Home health care has become a $38 billion industry in America, largely because of the increased needs of baby boomers—about 10,000 boomers turn 65 each day and 3.3 million older Americans receive home health care from one of 12,400 home health care agencies.
Given these figures, the home health field is ripe for disruption. Enter eCaring, a tablet-based home-care monitoring and management system that delivers real-time health information to care managers and family members.
Robert Herzog, CEO and founder of eCaring, didn’t start his professional career in the healthcare field—he was a strategic planner focused on energy issues at Chase Manhattan Bank who then joined the Ed Koch administration as the first director of New York City’s Energy Office. When Koch left office, Mr. Herzog became a consultant and business developer for tech companies and startups.
But when his mother fell ill and he had to manage her care, Mr. Herzog realized that there was a vacuum of information around home care issues, with no way for the health aide and the patient’s family to regularly communicate.
“You hand the keys to Mom’s house over to somebody and the home becomes a black box, with no real or actionable information,” Mr. Herzog told the Observer.
He vividly learned the risks of this approach when his mother was hospitalized with a urinary tract infection—it turned out that she had not been drinking
Mr. Herzog wanted to make sure that no other family had the same experience he did, so he founded eCaring, a privately held company which has partnered with organizations like Pace University and Beth Israel Medical Center, in 2011.
“Early intervention means you keep someone at home longer, hospital stays aren’t long and they’re not readmitted. We’ve transformed the home from a black box to a data rich environment.”- Robert Herzog
There are four components to eCaring. The main tool is CareTracker, an intuitive data input system with an icon-based language. These icons cover activities of daily living such as eating and taking medication, as well as more specialized alerts on the patient’s physical and mental state. All the information entered in the CareTracker is collectively known as the CareJournal.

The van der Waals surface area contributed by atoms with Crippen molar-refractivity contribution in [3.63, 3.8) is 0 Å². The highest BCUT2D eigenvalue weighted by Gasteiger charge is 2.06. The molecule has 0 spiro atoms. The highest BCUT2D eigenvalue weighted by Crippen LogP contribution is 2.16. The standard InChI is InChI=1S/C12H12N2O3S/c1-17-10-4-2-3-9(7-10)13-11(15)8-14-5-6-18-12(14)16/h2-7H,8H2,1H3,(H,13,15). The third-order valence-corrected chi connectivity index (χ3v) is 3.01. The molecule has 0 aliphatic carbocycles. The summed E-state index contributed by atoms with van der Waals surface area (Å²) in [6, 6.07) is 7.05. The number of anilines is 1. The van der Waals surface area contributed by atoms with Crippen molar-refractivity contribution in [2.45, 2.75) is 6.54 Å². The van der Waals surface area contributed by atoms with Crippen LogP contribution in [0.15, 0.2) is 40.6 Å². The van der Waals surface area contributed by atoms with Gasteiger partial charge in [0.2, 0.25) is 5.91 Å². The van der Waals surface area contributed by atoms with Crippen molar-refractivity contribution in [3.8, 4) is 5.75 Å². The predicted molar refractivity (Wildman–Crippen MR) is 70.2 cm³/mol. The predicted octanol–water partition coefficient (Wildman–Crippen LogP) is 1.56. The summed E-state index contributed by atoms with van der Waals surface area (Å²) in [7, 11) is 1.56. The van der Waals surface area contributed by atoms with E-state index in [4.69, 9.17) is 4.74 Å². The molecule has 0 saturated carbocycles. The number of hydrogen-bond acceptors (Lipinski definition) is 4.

Another product, CarePortrait, is more focused on clinical data, such as sleeping patterns and and blood pressure readings—this customized information provides a record of mood and activities over time, so that doctors can look for warning signs if a patient falls ill or is otherwise in distress.
If an eCaring client exhibits signs of sickness, the home health aide sends a CareAlert via email and text message to both family members and a care manager, who dispatches a nurse to quickly ascertain the patient’s condition. In less serious cases, the nurse orders medication sent directly to the home, avoiding an expensive hospital visit.
Because of this multi-pronged approach, case studies show that patients who use eCaring reduce emergency room and hospital visits by 40 percent.
“This intervention can stop problems before they become serious,” Mr. Herzog said. “Early intervention means you keep someone at home longer, hospital stays aren’t long and they’re not readmitted. We’ve transformed the home from a black box to a data rich environment.”
There are also monetary benefits to eCaring—the cost of the service varies depending on the patient’s objectives and goals, but thanks to partnerships with Samsung and Verizon the customized tablets have low cost data plans. Mr. Herzog said eCaring brokered this electronic partnership so that individuals can take advantage of it no matter their economic situation.
“The costliest, neediest, most vulnerable and underserved people are those with Medicaid,” Mr. Herzog said. “They don’t have wifi or Bluetooth. These are the people we wanted to address, not those with smartphones.”
While eCaring is currently only available in New York City, Mr. Herzog hopes to expand the service nationally in the coming year. He admitted his goals for the company are ambitious, though he thinks eCaring would succeed nationwide.
“We want to be the ubiquitous source of healthcare information generated in the home,” Mr. Herzog said. “The potential impact is enormous.”